Building a powerhouse

Black & Veatch designed a 12-foot-diameter, 1,000-foot-long hard rock pressure tunnel that runs from the existing surge tank and Unit 3 power tunnel to the new Unit 4 powerhouse. The key project features also include the design and construction of a penstock and bifurcation; synchronous bypass valve; draft tube gates; installation of owner-furnished equipment; and startup and commissioning services. The work also included governor and control upgrades for Unit 3 at Lower Baker.

The new powerhouse, built about 400 feet downstream of the existing powerhouse site, is a subterranean, reinforced concrete structure. Powerhouse construction included the excavation of 10,000 cubic yards of overburden and rock to a depth of 60 feet below grade and 40 feet below the river and placement of 8,000 cubic yards of structural concrete on multiple levels to complete the structure.

The facility and unit control systems provide either combined or separate operation of Units 3 and 4.The minimum instream flow, maximum instream flow and downramping rate are variable based on time of year. Because the Baker River is a tributary of the Skagit, the flows and rates are a function of the Skagit River flow. An “Aquatics Table,” which summarizes the regulatory downramping control information requirements, was programmed into the PLC-based facility control system.

Some of the design and construction challenges merit special mention. Because of the limited site area, the design and construction of the semi-underground powerhouse and power tunnel could not be performed using open-cut methods. Instead, the powerhouse was constructed within an excavation support system using about 300 1-meter-diameter secant piles. This system encompassed the powerhouse construction area and provided a dry site during all construction phases. The design-build team evaluated various options, including diaphragm walls, traditional pile and lagging systems, and ground freezing. Secants were the most cost-effective option.

Because it is subterranean, all required operating and maintenance facilities needed to be within the substructure of the powerhouse. Combined with the tight site and higher cost of underground powerhouse structures, the design-build team was faced with a space-allocation challenge. Use of 3D modeling tools enabled the team to minimize the powerhouse footprint and meet PSE’s operating and maintenance requirements.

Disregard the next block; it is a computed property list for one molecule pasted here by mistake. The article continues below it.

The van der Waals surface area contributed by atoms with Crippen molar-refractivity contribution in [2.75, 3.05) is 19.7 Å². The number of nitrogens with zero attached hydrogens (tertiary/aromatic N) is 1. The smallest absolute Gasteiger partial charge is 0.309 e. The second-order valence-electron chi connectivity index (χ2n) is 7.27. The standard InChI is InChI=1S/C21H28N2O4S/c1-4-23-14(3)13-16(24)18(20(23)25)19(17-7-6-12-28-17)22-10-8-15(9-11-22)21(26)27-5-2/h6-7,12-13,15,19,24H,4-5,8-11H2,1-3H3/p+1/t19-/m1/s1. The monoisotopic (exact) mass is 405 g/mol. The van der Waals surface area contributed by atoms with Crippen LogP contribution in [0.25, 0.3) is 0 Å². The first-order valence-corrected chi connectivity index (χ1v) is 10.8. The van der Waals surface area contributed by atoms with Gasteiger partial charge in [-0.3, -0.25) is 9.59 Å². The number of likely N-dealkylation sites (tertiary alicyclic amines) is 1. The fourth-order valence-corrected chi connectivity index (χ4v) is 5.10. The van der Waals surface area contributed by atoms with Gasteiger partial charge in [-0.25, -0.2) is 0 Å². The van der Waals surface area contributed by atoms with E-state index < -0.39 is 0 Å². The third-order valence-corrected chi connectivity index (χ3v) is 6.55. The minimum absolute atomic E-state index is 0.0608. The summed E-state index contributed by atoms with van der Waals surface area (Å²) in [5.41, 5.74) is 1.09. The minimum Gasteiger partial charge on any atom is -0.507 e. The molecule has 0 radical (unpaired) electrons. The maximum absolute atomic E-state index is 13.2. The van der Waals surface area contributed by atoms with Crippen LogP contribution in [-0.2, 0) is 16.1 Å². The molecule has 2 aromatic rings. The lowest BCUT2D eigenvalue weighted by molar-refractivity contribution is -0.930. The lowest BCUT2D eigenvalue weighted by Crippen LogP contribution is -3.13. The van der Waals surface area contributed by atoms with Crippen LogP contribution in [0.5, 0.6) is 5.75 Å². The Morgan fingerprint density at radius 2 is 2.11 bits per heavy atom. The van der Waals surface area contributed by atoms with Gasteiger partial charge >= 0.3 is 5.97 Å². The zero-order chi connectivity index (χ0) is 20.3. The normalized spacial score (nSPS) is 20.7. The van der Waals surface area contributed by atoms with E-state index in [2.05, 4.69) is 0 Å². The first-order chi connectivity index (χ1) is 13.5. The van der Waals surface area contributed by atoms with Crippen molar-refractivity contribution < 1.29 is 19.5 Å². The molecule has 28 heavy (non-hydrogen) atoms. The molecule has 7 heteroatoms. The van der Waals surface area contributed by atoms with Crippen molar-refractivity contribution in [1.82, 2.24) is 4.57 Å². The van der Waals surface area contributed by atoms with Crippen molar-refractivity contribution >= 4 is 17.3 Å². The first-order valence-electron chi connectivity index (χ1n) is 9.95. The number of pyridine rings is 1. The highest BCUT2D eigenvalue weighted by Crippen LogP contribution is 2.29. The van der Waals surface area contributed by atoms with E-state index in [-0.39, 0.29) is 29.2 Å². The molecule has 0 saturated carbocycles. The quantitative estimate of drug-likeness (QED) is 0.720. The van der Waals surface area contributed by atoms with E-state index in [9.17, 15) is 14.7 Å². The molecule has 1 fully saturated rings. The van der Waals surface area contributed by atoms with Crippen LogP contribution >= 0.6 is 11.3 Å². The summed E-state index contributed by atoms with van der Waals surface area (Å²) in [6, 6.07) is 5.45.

Design-build delivery of the 30-MW Lower Baker Unit 4 Powerhouse (foreground) will help Puget Sound Energy more effectively manage fish populations as well as optimize energy generation. (Courtesy Francis Zera, zeraphoto.com)

During a period from 2011 to 2012, PSE and a team of geotechnical consulting engineers were monitoring the steep hillside directly adjacent to the Unit 4 powerhouse construction area when ground movement, as measured by inclinometers, began to accelerate. Activities were immediately shut down and site access was limited. The cause for the movement was identified as both shallow and deep sliding planes that were lubricated by perched groundwater. Mitigation against sudden slope failure included installation of additional inclinometers that were tied to an onsite alarm and warning system and installation of a retaining wall and drainage system at the foot of the hillside to mitigate the shallow failure scenario.

Installation of a tied-back secant pile wall system enabled deep excavation and dry construction of the 30-MW Lower Baker Unit 4 powerhouse. (Courtesy PCL Construction Services)

These efforts successfully stabilized the movement, and construction work resumed one to two months after the shutdown. Toward the end of the project, when the tailrace area was excavated, groundwater seepage into the tailrace excavation adjacent to the hillside was occurring, and a drainage system was installed to further mitigate slope movement.